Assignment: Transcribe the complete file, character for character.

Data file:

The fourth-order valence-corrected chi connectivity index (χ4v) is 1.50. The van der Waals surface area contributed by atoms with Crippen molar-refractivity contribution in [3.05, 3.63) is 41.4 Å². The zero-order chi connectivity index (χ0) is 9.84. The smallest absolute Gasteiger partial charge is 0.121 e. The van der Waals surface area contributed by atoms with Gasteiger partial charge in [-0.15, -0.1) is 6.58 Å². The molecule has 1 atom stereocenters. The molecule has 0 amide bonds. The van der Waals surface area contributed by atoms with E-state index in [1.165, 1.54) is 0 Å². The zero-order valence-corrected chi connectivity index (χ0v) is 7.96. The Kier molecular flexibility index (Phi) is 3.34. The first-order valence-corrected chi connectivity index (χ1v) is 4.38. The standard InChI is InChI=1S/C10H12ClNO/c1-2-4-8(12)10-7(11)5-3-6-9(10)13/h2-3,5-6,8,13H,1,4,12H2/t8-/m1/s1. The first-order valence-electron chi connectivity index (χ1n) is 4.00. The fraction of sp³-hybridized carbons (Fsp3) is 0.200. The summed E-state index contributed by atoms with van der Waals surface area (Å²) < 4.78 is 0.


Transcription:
The fourth-order valence-corrected chi connectivity index (χ4v) is 1.50. The van der Waals surface area contributed by atoms with Crippen molar-refractivity contribution in [3.05, 3.63) is 41.4 Å². The zero-order chi connectivity index (χ0) is 9.84. The smallest absolute Gasteiger partial charge is 0.121 e. The van der Waals surface area contributed by atoms with Gasteiger partial charge in [-0.15, -0.1) is 6.58 Å². The molecule has 1 atom stereocenters. The molecule has 0 amide bonds. The van der Waals surface area contributed by atoms with E-state index in [1.165, 1.54) is 0 Å². The zero-order valence-corrected chi connectivity index (χ0v) is 7.96. The Kier molecular flexibility index (Phi) is 3.34. The first-order valence-corrected chi connectivity index (χ1v) is 4.38. The standard InChI is InChI=1S/C10H12ClNO/c1-2-4-8(12)10-7(11)5-3-6-9(10)13/h2-3,5-6,8,13H,1,4,12H2/t8-/m1/s1. The first-order valence-electron chi connectivity index (χ1n) is 4.00. The fraction of sp³-hybridized carbons (Fsp3) is 0.200. The summed E-state index contributed by atoms with van der Waals surface area (Å²) < 4.78 is 0.